Note: I am leading Lamar University’s study abroad group to my home town, Brighton, to study travel writing and photojournalism. As well as writing features about Brighton and beyond, I’m keeping a diary, of sorts, about the class experience. Here is part 11.
Brighton, England — There are several attractions that cater to tourists along the Brighton sea front, three of which have been around for more than a century (in one form or another). Here are a few more pocket profiles.
Volk’s Electric Railway
The world’s oldest electric railway clatters its way along Brighton beach front between the Palace Pier and Black Rock, near Brighton Marina, a distance of slightly more than a mile. It was built by Magnus Volk in 1883 and while it is not the first it is the oldest still in existence. The railway originally ran from the palace Pier to the Chain Pier, which was destroyed during a storm in 1896. It is fun to sit on the train as it rumbles along the pebbled beach. It’s not exactly fast and people regularly stroll across the track without fear. The VER runs throughout the summer unless weather intrudes (always a possibility in England). A round trip ticket costs 4.90 pounds ($6.13) and the railway is operational from 10:30 a.m. to 6:15 p.m. So grab an ice cream or some cockles and sit back for a leisurely old-fashioned shuttle along the seaside.
Here I am deliberately using the wrong name for the structure that juts out into the sea in front of the Sea Life Center. Technically, it is the Brighton Palace Pier but no self-respecting Brightonian refers to it as such, even during the decades when it was officially just called Brighton Pier. Designed by R St. George Moore, it opened in 1899 as a replacement for the Chain Pier which was destroyed in a storm. When I was a kid it housed a lot of amusements typical of a seaside town — horse riding games one operated with a crank, fortune-telling machines and penny in the slot machines. Examples of these games can be found in the Brighton Museum. Nowadays, the pier features slot machines and an amusement park on the end. It still has the best doughnuts in the world. For a few pounds one also gets the pleasure of watching the batter fall into the oil as the doughy confection browns and sizzles. It is the chewy doughiness that distinguishes them. Just be warned, the ever-vigilant seagulls are waiting to snatch the tasty morsel from your fingers — they only need the slightest opening, as Morgan, one of the LU study abroad students, discovered to her cost. There is something wonderfully trashy about the pier but no trip to Brighton is complete without a visit.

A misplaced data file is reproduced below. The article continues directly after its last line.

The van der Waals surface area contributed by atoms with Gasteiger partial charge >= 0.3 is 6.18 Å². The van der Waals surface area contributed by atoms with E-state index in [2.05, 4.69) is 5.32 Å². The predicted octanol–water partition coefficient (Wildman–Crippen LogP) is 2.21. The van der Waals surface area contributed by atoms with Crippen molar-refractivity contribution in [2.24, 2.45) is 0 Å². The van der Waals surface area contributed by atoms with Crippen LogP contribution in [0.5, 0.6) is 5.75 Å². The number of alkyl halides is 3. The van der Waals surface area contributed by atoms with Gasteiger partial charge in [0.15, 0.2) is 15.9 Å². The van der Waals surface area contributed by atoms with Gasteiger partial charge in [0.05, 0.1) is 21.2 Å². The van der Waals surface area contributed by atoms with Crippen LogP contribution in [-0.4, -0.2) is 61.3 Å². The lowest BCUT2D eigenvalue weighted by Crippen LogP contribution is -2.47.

Even though the Chain Pier was long gone, Brighton was still a two-pier town when I was growing up. It was designed by Eugenius Birch and opened in 1866, after the Chain Pier. The Palace Pier had all the games and the West Pier had a concert hall. My memory is of it being more of a promenade pier. Some time in the late 1960s a toy fair was held in town and there were demonstrations of new gadgets at the end of the pier. I was there with my family and a TV representative asked my friend if he wanted to be on television. He was too shy. Of course, I immediately jumped up and said, “I’ll do it.” That’s how I ended up riding a kid’s hovercraft on the evening news. Sadly, the pier closed in 1975 when the owners couldn’t afford the maintenance costs and fell into disrepair. In 2002, part of the pier collapsed, and two fires in 2003 left nothing but a skeletal structure that still sits off the shore. Various projects have been proposed over the years but I doubt anything will happen. There is something magnificent about the bones of the old building, silhouetted forlornly as the waves lap on the shore at sunset. And the starlings that cover the structure during migration have inspired a thousand pictures.
British Airways i360
The latest addition to the sea front attractions is the British Airways i360, a 531-feet-tall pole that lifts a glass doughnut high into sky, offering a great view of the town. It only opened in 2016 so I had not had the chance to go on it before this trip. Of course, the day the students and I went it was drizzling rain and overcast so the view was not at its best. Entry is just like getting on a plane. The staff are all wearing British Airways uniforms and one has to empty pockets, remove belts (not shoes, thankfully) and go through a metal detector. Seems like overkill to me but I played along. The glass room slowly rises into the sky, pausing at the optimal height. There’s a bar which serves champagne and it can hoist 200 visitors who can wander around looking at the 360-degree views. I was fascinated to learn that they built the tower from the bottom up. Basically, a foundation was built and then segments were put in place, lifted, and the next one inserted underneath. It is a fascinating piece of engineering. The tower is 12-meters wide and has a height to width ratio of 40:1, making it the slenderest high tower in the world. The “flights” run every 30 minutes and last 20-25 minutes. Reservations are advisable. We got our tickets as part of the Brighton Pass, which includes access to the Royal Pavilion, the Sea Life Center aquarium and the i360 for 36 pounds ($45), which is a great deal. The i360 on its own is 15 pounds ($18.75). I am not sure that I would pay that just for the view of a town I am already familiar with. But if you are the kind of person who would stand in line to go up the Empire State Building, then the i360 is for you.